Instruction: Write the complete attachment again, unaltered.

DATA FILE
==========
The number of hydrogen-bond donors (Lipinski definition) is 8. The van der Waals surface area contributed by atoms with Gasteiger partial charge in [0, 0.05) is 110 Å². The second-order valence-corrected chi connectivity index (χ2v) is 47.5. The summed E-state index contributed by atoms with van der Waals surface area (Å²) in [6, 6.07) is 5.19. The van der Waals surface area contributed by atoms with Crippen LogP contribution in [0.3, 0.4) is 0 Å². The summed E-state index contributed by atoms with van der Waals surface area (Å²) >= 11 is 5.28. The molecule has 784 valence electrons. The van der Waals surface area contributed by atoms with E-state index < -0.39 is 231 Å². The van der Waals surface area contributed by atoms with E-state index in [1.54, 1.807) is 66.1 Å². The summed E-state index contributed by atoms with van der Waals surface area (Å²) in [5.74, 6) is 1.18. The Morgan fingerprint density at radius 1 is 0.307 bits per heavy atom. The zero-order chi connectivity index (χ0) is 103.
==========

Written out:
The number of hydrogen-bond donors (Lipinski definition) is 8. The van der Waals surface area contributed by atoms with Gasteiger partial charge in [0, 0.05) is 110 Å². The second-order valence-corrected chi connectivity index (χ2v) is 47.5. The summed E-state index contributed by atoms with van der Waals surface area (Å²) in [6, 6.07) is 5.19. The van der Waals surface area contributed by atoms with Crippen LogP contribution in [0.3, 0.4) is 0 Å². The summed E-state index contributed by atoms with van der Waals surface area (Å²) >= 11 is 5.28. The molecule has 784 valence electrons. The van der Waals surface area contributed by atoms with E-state index < -0.39 is 231 Å². The van der Waals surface area contributed by atoms with E-state index in [1.54, 1.807) is 66.1 Å². The summed E-state index contributed by atoms with van der Waals surface area (Å²) in [5.74, 6) is 1.18. The Morgan fingerprint density at radius 1 is 0.307 bits per heavy atom. The zero-order chi connectivity index (χ0) is 103.